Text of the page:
For instance, when it comes to adding value while staying ahead in the innovation game, one cannot ignore the burning topic in today’s digital media world: Artificial Intelligence, particularly GenAI. In this context, a CMS can incorporate features supporting these developments without overcomplicating the interface or compromising the integrity and effectiveness of the product.

One way this can be achieved is by making use of generative AI or any other system to implement machine-based “collaborators” to support journalists in doing certain designated work, bringing more flexibility to a newsroom’s workflows. This approach demonstrates consciously keeping up with the evolution of technology rather than being left behind or, conversely, throwing in everything but the kitchen sink.

On the other hand, a CMS should be flexible enough that outdated features are easily deprecated and replaced with better, more streamlined solutions.

How to ensure this?

Work with a dedicated team driven to build a product that genuinely makes a positive impact through a process of close exchange and co-creation with news publisher clients. This team should proactively assesses the relevance and effectiveness of core functionalities through self-motivated innovation and ongoing dialogue with customers to ensure the product is responding to actual industry needs articulated by the players themselves.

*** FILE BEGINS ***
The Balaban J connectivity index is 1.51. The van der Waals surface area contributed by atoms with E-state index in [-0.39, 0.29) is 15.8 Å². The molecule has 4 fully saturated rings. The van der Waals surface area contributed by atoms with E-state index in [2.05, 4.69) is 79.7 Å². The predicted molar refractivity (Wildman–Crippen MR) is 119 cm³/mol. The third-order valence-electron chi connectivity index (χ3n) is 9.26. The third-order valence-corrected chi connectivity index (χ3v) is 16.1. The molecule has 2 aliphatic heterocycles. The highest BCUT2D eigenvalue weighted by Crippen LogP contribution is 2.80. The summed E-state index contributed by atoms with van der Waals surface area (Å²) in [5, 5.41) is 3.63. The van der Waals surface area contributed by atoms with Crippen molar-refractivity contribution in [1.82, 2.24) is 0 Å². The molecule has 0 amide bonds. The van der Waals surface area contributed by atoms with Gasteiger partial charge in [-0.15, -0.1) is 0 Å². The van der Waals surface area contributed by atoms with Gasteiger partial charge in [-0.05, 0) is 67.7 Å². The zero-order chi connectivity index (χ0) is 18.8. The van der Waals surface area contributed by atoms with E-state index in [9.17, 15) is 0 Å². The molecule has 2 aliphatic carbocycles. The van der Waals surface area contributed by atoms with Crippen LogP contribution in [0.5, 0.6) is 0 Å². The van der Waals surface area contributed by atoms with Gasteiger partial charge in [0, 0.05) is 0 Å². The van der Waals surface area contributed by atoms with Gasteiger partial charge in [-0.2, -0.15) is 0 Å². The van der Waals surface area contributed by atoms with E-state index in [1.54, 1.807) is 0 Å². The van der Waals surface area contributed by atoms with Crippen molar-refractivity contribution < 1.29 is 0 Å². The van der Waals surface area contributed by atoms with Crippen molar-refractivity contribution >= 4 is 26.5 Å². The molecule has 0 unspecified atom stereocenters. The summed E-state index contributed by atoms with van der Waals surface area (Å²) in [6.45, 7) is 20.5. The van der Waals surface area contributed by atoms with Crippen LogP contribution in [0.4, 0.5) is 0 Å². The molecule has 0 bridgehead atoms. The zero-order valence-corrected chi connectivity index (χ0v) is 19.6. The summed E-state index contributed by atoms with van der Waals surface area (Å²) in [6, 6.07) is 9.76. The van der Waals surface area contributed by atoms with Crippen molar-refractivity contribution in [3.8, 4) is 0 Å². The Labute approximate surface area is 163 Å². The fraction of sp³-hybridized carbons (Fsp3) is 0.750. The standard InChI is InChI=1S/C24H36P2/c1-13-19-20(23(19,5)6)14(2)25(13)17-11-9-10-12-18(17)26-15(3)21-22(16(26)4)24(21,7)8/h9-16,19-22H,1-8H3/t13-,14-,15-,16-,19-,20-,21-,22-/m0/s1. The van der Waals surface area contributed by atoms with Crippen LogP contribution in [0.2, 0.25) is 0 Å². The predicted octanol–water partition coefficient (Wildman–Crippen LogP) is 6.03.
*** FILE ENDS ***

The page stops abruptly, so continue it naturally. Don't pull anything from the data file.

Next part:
For example, if news publishers express the desire to reduce clicks in their workflow, the developers behind the CMS should take this into account when they assess their current set of features, uncovering where they could remove unnecessary steps to make a process simpler and faster.

If users need more flexibility configuring dashboards, the team behind the CMS should consider how to enhance this experience. For example, they could implement different filters and columns along with the ability to organise them in the main navigation rather than a separate bar.

Having a streamlined CMS also allows for faster rollouts and greater scalability without incident. Moreover, the leaner the system, the more likely it can be integrated easily into an existing ecosystem. Having a system that is flexible enough to integrate and complement existing integrations of other trusted solutions in the ecosystem is a strong advantage.

Plus, most editors would say a cumbersome CMS is not pleasant to work with and often creates friction in their workflows. Rather, they would prefer to work with a product that is clean and straightforward, supporting their work rather than throwing wrenches into it.

No matter whether news publishers choose to build or buy a new CMS, they must choose a product that can keep up with the evolution with technology without having a negative impact on the processes it should support in the first place.

Focusing on CMS flexibility in the long term will maximise conscious growth potential in both the product itself and the end product it helps produce, while minimising the risk of needing to replace the system and spend unnecessary resources. By rolling out a content management system that is lean, sustainable, and adaptable, news publishers can be confident that their newsroom workflows will be optimised from the moment of the go-live far into the future.

About Sarah Robins